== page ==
x

Boise's Leading Local News: Weather, Traffic, Sports and more | Boise, Idaho | KTVB.com

Boise School District preparing for online learning

District officials say they plan to launch a specific grade-level online curriculum for each student in mid-April.
Credit: KTVB file
Boy reads in class in the Boise School District

BOISE, Idaho — The Boise School District is working to put together a plan for students to be able to learn online as the coronavirus outbreak continues to keep schools closed. 

In a message sent out Monday, Superintendent Colby Dennis wrote that although remote schooling can not totally replace in-classroom learning, the district wants students to be as prepared as they can be moving forward. 

Starting this week, teachers in the Boise School District will begin reaching out to parents of Boise students to check in about how families are doing, and figure out whether they have access to the internet, and to a computer or electronic device other than a smartphone. 

That information is "critical" as the district moves ahead with launching grade-specific lessons by mid-April, Dennis wrote.

Idaho COVID-19 latest:  Latest news Map of confirmed Idaho cases | Stay-at-home order details | COVID-19 resources | Testing sites | Employers hiring | Essential business list | Closings | School closings Help nonprofitsFull COVID-19 coverage   

Beginning on Monday, March 30 and continuing for the next ten days, the district will be uploading grade-level educational resources and activities onto the Learning & Essential Services website. The materials are aimed at teaching students in core subjects, and helping families set up a routine for learning at home.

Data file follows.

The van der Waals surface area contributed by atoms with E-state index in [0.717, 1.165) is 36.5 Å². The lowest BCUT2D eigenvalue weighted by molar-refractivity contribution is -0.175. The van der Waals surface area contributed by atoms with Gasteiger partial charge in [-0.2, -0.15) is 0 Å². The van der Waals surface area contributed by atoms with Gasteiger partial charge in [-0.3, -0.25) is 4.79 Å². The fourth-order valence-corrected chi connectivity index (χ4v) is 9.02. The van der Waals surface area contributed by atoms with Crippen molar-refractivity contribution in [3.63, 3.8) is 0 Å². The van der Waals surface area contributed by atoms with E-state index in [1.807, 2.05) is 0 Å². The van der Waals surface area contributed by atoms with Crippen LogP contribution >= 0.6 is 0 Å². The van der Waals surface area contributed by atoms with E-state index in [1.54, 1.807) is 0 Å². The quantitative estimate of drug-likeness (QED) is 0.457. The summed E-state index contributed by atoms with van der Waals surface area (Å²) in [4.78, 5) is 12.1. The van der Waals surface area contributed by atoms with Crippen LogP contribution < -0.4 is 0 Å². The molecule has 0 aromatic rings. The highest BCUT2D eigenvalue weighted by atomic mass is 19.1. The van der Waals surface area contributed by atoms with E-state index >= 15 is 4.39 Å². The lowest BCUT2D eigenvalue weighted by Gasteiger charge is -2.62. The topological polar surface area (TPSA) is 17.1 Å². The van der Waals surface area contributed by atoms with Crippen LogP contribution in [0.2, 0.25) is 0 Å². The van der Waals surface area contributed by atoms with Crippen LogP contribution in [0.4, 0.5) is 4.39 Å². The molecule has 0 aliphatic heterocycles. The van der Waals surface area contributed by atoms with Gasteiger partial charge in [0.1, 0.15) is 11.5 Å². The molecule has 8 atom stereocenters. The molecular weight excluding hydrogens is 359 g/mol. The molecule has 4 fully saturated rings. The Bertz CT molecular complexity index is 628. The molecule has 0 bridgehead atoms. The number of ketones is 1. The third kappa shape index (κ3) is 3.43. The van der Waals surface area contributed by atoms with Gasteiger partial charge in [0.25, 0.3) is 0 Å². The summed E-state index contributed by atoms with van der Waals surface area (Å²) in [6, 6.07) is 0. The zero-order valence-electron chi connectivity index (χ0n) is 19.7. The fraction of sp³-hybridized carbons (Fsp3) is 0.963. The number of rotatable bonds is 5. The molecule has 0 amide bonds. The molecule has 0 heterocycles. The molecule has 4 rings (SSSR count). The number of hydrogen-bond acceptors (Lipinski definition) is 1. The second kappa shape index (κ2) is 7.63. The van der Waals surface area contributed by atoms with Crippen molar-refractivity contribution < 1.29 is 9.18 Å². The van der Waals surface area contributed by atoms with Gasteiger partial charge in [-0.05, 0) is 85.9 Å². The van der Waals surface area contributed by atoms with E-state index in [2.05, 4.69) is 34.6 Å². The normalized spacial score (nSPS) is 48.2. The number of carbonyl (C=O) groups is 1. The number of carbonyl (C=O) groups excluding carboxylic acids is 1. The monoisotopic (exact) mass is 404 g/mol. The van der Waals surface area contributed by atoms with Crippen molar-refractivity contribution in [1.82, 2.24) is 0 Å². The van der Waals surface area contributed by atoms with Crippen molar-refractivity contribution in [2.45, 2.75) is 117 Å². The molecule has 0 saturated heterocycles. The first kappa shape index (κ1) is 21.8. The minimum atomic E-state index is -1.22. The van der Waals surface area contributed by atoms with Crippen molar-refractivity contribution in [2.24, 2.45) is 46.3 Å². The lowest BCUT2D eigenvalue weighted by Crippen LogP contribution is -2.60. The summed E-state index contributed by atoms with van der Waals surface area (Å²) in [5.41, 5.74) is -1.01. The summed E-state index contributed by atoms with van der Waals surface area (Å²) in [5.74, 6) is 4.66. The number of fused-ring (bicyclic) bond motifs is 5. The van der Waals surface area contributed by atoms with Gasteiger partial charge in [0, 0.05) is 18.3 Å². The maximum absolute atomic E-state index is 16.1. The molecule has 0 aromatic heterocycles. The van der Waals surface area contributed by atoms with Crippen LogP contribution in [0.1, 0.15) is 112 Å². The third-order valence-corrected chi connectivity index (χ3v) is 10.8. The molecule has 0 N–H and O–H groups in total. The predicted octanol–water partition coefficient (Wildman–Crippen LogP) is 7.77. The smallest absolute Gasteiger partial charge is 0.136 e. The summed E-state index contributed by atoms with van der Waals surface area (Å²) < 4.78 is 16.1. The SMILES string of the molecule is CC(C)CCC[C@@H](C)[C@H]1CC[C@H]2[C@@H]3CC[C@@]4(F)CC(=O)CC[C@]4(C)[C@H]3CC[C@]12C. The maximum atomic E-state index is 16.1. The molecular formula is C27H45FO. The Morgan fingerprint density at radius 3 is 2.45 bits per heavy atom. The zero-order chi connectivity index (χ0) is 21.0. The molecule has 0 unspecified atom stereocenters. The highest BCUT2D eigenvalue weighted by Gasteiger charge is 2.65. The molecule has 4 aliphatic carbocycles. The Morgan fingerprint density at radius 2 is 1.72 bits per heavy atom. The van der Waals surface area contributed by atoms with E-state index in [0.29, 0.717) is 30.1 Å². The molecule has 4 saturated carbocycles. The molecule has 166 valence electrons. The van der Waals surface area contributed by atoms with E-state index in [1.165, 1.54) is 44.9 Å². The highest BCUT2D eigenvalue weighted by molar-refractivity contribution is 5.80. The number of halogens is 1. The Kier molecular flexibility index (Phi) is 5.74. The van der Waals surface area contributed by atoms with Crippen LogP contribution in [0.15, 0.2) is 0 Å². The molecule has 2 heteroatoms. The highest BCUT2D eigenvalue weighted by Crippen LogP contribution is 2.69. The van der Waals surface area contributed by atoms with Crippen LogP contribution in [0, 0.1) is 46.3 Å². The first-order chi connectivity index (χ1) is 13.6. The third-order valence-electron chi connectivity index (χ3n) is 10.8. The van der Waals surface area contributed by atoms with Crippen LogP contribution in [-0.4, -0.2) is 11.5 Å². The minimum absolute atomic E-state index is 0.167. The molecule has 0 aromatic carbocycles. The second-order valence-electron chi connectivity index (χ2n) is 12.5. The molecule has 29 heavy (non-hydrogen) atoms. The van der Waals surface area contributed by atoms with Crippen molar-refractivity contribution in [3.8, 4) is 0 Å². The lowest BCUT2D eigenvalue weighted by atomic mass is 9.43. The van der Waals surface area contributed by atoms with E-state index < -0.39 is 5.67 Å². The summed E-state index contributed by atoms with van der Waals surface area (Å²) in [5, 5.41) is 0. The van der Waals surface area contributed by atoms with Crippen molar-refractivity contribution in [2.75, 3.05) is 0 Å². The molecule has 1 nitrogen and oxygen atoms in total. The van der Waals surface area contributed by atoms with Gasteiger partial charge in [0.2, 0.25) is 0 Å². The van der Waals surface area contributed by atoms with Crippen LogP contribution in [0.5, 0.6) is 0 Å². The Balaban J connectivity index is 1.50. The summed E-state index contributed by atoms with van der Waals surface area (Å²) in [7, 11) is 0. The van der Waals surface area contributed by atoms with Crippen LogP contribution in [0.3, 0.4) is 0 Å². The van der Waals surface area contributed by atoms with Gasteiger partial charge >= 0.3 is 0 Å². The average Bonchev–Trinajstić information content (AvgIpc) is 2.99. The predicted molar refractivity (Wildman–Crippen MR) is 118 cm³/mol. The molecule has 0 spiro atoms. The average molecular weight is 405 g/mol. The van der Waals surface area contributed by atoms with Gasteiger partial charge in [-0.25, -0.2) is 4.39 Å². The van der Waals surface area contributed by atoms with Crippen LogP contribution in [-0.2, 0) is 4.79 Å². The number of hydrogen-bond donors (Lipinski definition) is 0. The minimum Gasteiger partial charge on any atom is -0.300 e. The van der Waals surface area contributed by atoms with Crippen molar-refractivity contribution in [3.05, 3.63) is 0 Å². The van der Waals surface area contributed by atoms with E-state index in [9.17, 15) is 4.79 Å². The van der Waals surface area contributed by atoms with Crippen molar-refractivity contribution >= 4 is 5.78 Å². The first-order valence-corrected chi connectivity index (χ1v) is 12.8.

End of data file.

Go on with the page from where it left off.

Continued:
For those who do not have access to the internet, printed packets will be available at the grab-and-go meal sites. 

RELATED: What's an 'essential' business under the Idaho stay-home order? Gov. Little answers your questions

In mid-April, the Boise School District will launch a specific online curriculum for each student enrolled in the district. Once more, alternative printed lessons will be available for those without internet. Teachers will be able to provide help and feedback to students through online tools once this phase begins, according to school officials. 

"Like you, we are doing our very best to navigate an unprecedented situation. We are grateful for the community-minded parents, colleagues, partners, and many others who are helping to support our children," Dennis wrote. "We know many of you are feeling anxious and uncertain about the future. We are here for you, whether it’s our stay-at-home learning plan, our Grab-And-Go Meal Services For Children, or connecting you with community resources and student support services."

Anyone with school-specific questions should reach out to their child's principal, while answers to more general questions are available here.